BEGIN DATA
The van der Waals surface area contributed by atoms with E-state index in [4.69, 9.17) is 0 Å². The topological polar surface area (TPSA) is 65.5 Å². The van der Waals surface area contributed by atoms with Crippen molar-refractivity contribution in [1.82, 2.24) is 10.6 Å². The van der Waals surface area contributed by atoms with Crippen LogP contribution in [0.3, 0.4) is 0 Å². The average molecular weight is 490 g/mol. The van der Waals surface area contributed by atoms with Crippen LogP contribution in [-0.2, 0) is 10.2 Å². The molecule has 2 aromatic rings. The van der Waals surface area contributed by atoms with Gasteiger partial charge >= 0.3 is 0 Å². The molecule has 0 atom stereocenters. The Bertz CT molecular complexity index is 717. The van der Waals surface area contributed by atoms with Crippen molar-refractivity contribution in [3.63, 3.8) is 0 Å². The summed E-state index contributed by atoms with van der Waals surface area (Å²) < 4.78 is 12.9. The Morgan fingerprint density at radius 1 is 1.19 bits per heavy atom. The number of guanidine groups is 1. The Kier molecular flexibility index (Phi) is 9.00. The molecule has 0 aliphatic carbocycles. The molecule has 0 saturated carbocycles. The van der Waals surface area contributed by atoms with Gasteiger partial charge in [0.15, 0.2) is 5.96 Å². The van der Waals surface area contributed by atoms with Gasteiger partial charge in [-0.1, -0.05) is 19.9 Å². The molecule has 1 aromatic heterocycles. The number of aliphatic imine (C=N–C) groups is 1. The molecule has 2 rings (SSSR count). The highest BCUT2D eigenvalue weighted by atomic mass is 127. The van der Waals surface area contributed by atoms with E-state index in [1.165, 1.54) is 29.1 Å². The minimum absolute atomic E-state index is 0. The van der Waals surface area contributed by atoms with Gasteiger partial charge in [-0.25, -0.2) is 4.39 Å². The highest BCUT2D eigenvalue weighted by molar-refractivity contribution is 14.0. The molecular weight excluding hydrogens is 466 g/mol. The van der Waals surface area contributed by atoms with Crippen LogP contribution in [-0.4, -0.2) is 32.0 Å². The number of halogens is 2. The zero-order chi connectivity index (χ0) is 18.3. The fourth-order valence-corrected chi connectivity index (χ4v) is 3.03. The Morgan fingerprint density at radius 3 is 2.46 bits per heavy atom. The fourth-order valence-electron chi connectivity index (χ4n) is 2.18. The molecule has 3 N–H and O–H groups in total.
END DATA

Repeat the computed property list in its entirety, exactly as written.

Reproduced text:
The van der Waals surface area contributed by atoms with E-state index in [4.69, 9.17) is 0 Å². The topological polar surface area (TPSA) is 65.5 Å². The van der Waals surface area contributed by atoms with Crippen molar-refractivity contribution in [1.82, 2.24) is 10.6 Å². The van der Waals surface area contributed by atoms with Crippen LogP contribution in [0.3, 0.4) is 0 Å². The average molecular weight is 490 g/mol. The van der Waals surface area contributed by atoms with Crippen LogP contribution in [-0.2, 0) is 10.2 Å². The molecule has 2 aromatic rings. The van der Waals surface area contributed by atoms with Gasteiger partial charge >= 0.3 is 0 Å². The molecule has 0 atom stereocenters. The Bertz CT molecular complexity index is 717. The van der Waals surface area contributed by atoms with Crippen molar-refractivity contribution in [3.63, 3.8) is 0 Å². The summed E-state index contributed by atoms with van der Waals surface area (Å²) < 4.78 is 12.9. The Morgan fingerprint density at radius 1 is 1.19 bits per heavy atom. The number of guanidine groups is 1. The Kier molecular flexibility index (Phi) is 9.00. The molecule has 0 aliphatic carbocycles. The molecule has 0 saturated carbocycles. The van der Waals surface area contributed by atoms with Gasteiger partial charge in [0.15, 0.2) is 5.96 Å². The van der Waals surface area contributed by atoms with Gasteiger partial charge in [-0.1, -0.05) is 19.9 Å². The molecule has 1 aromatic heterocycles. The number of aliphatic imine (C=N–C) groups is 1. The molecule has 2 rings (SSSR count). The highest BCUT2D eigenvalue weighted by atomic mass is 127. The van der Waals surface area contributed by atoms with E-state index in [1.165, 1.54) is 29.1 Å². The minimum absolute atomic E-state index is 0. The van der Waals surface area contributed by atoms with Gasteiger partial charge in [-0.25, -0.2) is 4.39 Å². The highest BCUT2D eigenvalue weighted by molar-refractivity contribution is 14.0. The molecular weight excluding hydrogens is 466 g/mol. The van der Waals surface area contributed by atoms with Crippen LogP contribution in [-0.4, -0.2) is 32.0 Å². The number of halogens is 2. The zero-order chi connectivity index (χ0) is 18.3. The fourth-order valence-corrected chi connectivity index (χ4v) is 3.03. The Morgan fingerprint density at radius 3 is 2.46 bits per heavy atom. The fourth-order valence-electron chi connectivity index (χ4n) is 2.18. The molecule has 3 N–H and O–H groups in total.